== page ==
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Guide to the Transport Workers Union of America Records WAG.235

Tamiment Library and Robert F. Wagner Labor Archive
Elmer Holmes Bobst Library
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Tamiment Library and Robert F. Wagner Labor Archives

Collection processed by Kerri Anne Burke, Ted Casselman, Johanna Blokker and Gail Malmgreen, 2004-2007

This finding aid was produced using ArchivesSpace on April 11, 2023
English using Describing Archives: A Content Standard

 Jasmine Larkin added Series X to incorporate 2 boxes from Accession NPA.1999.026 found during the shelf read of Bobst 10 West. Jacqueline Rider added Series XI: Other formats to incorporate Accession 2017.078, 3 boxes of non-print items. Edited by Nicole Greenhouse for updated administrative information and archived websites. Edited by Rachel Mahre to reflect audio materials added from OH.011.  , June 2017 , December 2017 , April 2023 , July 2022

Historical/Biographical Note

The Transport Workers Union of America, founded in 1934 and led until 1966 by its charismatic Irish-American leader, Michael J. (Mike) Quill, initially organized subway workers and bus drivers in the New York City area. Eventually the union chartered locals in cities and towns across the country, and branched out to include taxi drivers, railway employees, airline workers and utility workers among its members.

Transit workers employed on New York's Interborough Rapid Transit Company (IRT) began organizing a union in 1934; the effort soon spread to the other two private transit companies in the New York system, the Brooklyn-Manhattan Transit Company (BMT) and the Independent Subway System (ISS, later IND). After a brief period of affliation with the International Association of Machinists, the TWU was chartered by the fledgling Congress of Industrial Organizations (CIO) in May 1937, with jurisdiction over "all workers employed in, on, or about any and all passenger and other transportation facilities and public utilities." The union's early activists were mostly Irish immigrants who came to the United States after the Irish Rebellion of 1916. The men who led the TWU organizing campaign brought the radical legacy of Irish labor leaders James Connolly and James Larkin to the New York transit system.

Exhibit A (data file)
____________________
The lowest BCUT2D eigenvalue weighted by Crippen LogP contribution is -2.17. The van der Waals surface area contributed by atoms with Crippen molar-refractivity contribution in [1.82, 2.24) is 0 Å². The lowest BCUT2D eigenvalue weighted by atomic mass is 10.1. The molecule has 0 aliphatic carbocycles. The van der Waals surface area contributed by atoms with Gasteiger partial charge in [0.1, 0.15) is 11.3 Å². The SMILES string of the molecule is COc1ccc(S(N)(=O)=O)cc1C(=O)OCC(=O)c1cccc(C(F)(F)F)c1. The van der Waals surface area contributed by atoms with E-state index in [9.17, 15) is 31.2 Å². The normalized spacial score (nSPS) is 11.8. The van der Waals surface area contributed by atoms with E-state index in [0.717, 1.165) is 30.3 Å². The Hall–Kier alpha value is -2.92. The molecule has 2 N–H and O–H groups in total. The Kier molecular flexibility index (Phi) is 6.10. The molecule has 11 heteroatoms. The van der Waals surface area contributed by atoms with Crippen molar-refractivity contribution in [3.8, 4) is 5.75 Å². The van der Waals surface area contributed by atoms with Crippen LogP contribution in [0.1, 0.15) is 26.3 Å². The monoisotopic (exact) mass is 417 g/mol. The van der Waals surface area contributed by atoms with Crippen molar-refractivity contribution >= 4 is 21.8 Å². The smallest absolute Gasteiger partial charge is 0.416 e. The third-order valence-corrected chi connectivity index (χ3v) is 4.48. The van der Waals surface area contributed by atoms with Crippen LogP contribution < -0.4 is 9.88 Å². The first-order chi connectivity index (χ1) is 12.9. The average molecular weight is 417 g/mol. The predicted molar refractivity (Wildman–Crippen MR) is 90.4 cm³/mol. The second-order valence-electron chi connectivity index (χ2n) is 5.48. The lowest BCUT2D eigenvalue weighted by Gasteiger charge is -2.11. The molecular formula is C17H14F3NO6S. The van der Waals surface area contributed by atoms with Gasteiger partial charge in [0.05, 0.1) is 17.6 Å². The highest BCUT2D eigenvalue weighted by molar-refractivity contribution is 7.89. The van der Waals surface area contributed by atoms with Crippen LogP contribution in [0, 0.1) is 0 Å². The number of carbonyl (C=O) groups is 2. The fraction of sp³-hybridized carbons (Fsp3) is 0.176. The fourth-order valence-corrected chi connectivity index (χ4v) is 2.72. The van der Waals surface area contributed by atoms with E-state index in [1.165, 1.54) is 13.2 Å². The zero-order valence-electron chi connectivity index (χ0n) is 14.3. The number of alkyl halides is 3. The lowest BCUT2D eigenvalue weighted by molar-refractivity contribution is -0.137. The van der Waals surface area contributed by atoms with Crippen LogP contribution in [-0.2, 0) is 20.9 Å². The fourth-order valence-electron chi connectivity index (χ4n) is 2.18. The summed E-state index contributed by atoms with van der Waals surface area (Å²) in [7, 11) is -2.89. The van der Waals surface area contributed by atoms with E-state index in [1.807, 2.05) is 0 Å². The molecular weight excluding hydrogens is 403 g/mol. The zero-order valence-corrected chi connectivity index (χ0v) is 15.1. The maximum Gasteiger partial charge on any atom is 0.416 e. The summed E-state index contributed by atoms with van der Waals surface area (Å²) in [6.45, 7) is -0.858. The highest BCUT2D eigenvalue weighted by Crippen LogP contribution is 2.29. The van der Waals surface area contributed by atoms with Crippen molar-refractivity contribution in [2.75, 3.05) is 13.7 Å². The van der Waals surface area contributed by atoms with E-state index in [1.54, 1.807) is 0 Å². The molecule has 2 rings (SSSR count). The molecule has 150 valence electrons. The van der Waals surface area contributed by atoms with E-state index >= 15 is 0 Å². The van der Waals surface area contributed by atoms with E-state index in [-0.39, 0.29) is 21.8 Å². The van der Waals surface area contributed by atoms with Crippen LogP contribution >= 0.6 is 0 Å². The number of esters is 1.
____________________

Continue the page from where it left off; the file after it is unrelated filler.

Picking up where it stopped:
The Irish leadership of the TWU first approached fraternal associations in the Irish community and the Catholic Church for support, with little success. They finally accepted the assistance of the Communist Party, which had targeted New York City's transit workers as one of several large industrial workforces it wanted to bring under its political influence. The Party provided funds and an office, printed leaflets and brought in volunteers who could distribute them without facing loss of their jobs. Most important, it provided talented organizers who brought the infant union to maturity. Maurice Forge, Austin Hogan, and Harry Sacher became full time TWU organizers on the Party payroll. Forge, a commercial artist, handled the TWU's publicity and developed the Transport Workers Bulletin, the union's newsletter. Harry Sacher, an attorney, handled the TWU's legal affairs. Hogan took charge of day to day organizing efforts. Douglas McMahon, a BMT worker, was also hired as a full time organizer. In 1935 Mike Quill, a Kerry native and former ticket agent who had led early organizing efforts among Irish transit workers, became the first president of the TWU. Quill's charisma and leadership abilities quickly made him a key player in both the labor and political arenas in New York. He ran for City Council three times (1937, 1939 and 1943), first n the American Labor Party ticket and then as an independent. As a Council member Quill sponsored or supported a variety of measures designed to improve working conditions, housing and health care for for workers, and progressive legislation in general.